Today in History: May 10
by Staff Reports | May 10, 2018 12:00 am
Last Updated: May 9, 2018 at 11:45 pm
28 BC – A sunspot is observed by Han dynasty astronomers during the reign of Emperor Cheng of Han, one of the earliest dated sunspot observations in China.
AD 70 – Siege of Jerusalem: Titus, son of emperor Vespasian, opens a full-scale assault on Jerusalem and attacks the city’s Third Wall to the northwest.
1291 – Scottish nobles recognize the authority of Edward I of England pending the selection of a king.
1497 – Amerigo Vespucci allegedly leaves Cádiz for his first voyage to the New World.
1503 – Christopher Columbus visits the Cayman Islands and names them Las Tortugas after the numerous turtles there.
1534 – Jacques Cartier visits Newfoundland.
1655 – England, with troops under the command of Admiral William Penn and General Robert Venables, annexes Jamaica from Spain.
1688 – King Narai nominates his daughter Sudawadi to succeed him with Constantine Phaulkon, Mom Pi and Phetracha acting as regents. The ensuing revolution leads to the Ayutthaya Kingdom severing all ties with Europe.
1768 – John Wilkes is imprisoned for writing an article for The North Briton severely criticizing King George III. This action provokes rioting in London.
1773 – The Parliament of Great Britain passes the Tea Act, designed to save the British East India Company by granting it a monopoly on the North American tea trade.
1774 – Louis XVI and Marie Antoinette become King and Queen of France.
1775 – American Revolutionary War: A small Colonial militia led by Ethan Allen and Colonel Benedict Arnold captures Fort Ticonderoga.
1775 – American Revolutionary War: Representatives from the Thirteen Colonies begin the Second Continental Congress in Philadelphia.
1796 – War of the First Coalition: Napoleon I of France wins a victory against Austrian forces at Lodi bridge over the Adda River in Italy. The Austrians lose some 2,000 men.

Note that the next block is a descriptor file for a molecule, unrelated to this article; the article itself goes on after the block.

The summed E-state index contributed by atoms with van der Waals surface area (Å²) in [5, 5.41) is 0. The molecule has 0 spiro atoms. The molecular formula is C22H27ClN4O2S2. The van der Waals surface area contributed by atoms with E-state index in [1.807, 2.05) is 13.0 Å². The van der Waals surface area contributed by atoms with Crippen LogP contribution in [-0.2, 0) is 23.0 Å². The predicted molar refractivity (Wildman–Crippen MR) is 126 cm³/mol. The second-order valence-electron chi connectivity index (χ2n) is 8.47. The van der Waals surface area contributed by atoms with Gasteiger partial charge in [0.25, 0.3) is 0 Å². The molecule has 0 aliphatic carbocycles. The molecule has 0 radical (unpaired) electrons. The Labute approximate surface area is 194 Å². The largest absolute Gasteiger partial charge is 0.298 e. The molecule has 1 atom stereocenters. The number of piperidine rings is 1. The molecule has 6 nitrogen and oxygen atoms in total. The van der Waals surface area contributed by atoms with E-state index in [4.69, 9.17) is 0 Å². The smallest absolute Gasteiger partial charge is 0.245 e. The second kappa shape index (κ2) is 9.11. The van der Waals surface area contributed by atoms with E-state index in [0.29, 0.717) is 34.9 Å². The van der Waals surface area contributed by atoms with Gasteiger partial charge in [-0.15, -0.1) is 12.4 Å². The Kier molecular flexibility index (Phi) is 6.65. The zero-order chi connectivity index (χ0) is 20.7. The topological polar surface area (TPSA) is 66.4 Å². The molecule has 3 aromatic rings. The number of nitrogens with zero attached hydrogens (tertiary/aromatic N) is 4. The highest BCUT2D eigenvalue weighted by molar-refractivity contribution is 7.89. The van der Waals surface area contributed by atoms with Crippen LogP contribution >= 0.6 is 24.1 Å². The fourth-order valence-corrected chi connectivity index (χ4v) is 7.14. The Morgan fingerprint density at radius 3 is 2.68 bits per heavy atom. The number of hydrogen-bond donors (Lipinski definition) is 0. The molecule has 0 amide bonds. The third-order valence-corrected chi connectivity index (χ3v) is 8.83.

1801 – First Barbary War: The Barbary pirates of Tripoli declare war on the United States of America.
1824 – The National Gallery in London opens to the public.
1833 – The desecration of the grave of the viceroy of southern Vietnam Lê Văn Duyệt by Emperor Minh Mạng provokes his adopted son to start a revolt.
1837 – Panic of 1837: New York City banks fail, and unemployment reaches record levels.
1849 – Astor Place Riot: A riot breaks out at the Astor Opera House in Manhattan, New York City over a dispute between actors Edwin Forrest and William Charles Macready, killing at least 25 and injuring over 120.
1857 – Indian Rebellion of 1857: In India, the first war of Independence begins. Sepoys mutiny against their commanding officers at Meerut.
1864 – American Civil War: Colonel Emory Upton leads a 10-regiment “Attack-in-depth” assault against the Confederate works at The Battle of Spotsylvania, which, though ultimately unsuccessful, would provide the idea for the massive assault against the Bloody Angle on May 12. Upton is slightly wounded but is immediately promoted to brigadier general.
1865 – American Civil War: Jefferson Davis is captured by U.S. troops near Irwinville, Georgia.
1865 – American Civil War: In Kentucky, Union soldiers ambush and mortally wound Confederate raider William Quantrill, who lingers until his death on June 6.
1866 – Karl of Hohenzollern-Sigmaringen is crowned the Ruling Prince of the United Principalities of Romania.
1869 – The First Transcontinental Railroad, linking the eastern and western United States, is completed at Promontory Summit, Utah with the golden spike.
1872 – Victoria Woodhull becomes the first woman nominated for President of the United States.
1876 – The Centennial Exposition is opened in Philadelphia by U.S. President Ulysses S. Grant and Brazilian Emperor Dom Pedro II.
1877 – Romania declares itself independent from the Ottoman Empire following the Senate adoption of Mihail Kogălniceanu’s Declaration of Independence.